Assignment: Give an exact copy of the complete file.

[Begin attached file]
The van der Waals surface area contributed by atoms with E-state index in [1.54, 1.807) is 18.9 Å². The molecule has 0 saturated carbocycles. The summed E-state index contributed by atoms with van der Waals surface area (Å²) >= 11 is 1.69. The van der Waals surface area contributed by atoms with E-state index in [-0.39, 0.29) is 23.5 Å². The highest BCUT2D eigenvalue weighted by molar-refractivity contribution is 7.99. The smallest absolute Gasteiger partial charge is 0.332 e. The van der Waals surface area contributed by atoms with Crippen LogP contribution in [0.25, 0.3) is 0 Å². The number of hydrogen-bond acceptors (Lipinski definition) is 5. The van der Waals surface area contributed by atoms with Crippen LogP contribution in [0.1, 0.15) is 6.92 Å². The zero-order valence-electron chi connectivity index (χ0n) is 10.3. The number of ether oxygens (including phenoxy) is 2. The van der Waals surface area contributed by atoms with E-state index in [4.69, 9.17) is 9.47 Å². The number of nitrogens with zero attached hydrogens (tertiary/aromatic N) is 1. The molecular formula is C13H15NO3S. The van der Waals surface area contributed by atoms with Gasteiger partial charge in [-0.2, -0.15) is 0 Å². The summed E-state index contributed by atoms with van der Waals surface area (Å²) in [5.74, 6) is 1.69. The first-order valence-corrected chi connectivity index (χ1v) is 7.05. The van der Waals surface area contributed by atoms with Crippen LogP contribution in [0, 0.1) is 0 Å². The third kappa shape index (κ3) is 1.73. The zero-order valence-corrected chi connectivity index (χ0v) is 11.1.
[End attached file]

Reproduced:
The van der Waals surface area contributed by atoms with E-state index in [1.54, 1.807) is 18.9 Å². The molecule has 0 saturated carbocycles. The summed E-state index contributed by atoms with van der Waals surface area (Å²) >= 11 is 1.69. The van der Waals surface area contributed by atoms with E-state index in [-0.39, 0.29) is 23.5 Å². The highest BCUT2D eigenvalue weighted by molar-refractivity contribution is 7.99. The smallest absolute Gasteiger partial charge is 0.332 e. The van der Waals surface area contributed by atoms with Crippen LogP contribution in [0.25, 0.3) is 0 Å². The number of hydrogen-bond acceptors (Lipinski definition) is 5. The van der Waals surface area contributed by atoms with Crippen LogP contribution in [0.1, 0.15) is 6.92 Å². The zero-order valence-electron chi connectivity index (χ0n) is 10.3. The number of ether oxygens (including phenoxy) is 2. The van der Waals surface area contributed by atoms with E-state index in [4.69, 9.17) is 9.47 Å². The number of nitrogens with zero attached hydrogens (tertiary/aromatic N) is 1. The molecular formula is C13H15NO3S. The van der Waals surface area contributed by atoms with Gasteiger partial charge in [-0.2, -0.15) is 0 Å². The summed E-state index contributed by atoms with van der Waals surface area (Å²) in [5.74, 6) is 1.69. The first-order valence-corrected chi connectivity index (χ1v) is 7.05. The van der Waals surface area contributed by atoms with Crippen LogP contribution in [0, 0.1) is 0 Å². The third kappa shape index (κ3) is 1.73. The zero-order valence-corrected chi connectivity index (χ0v) is 11.1.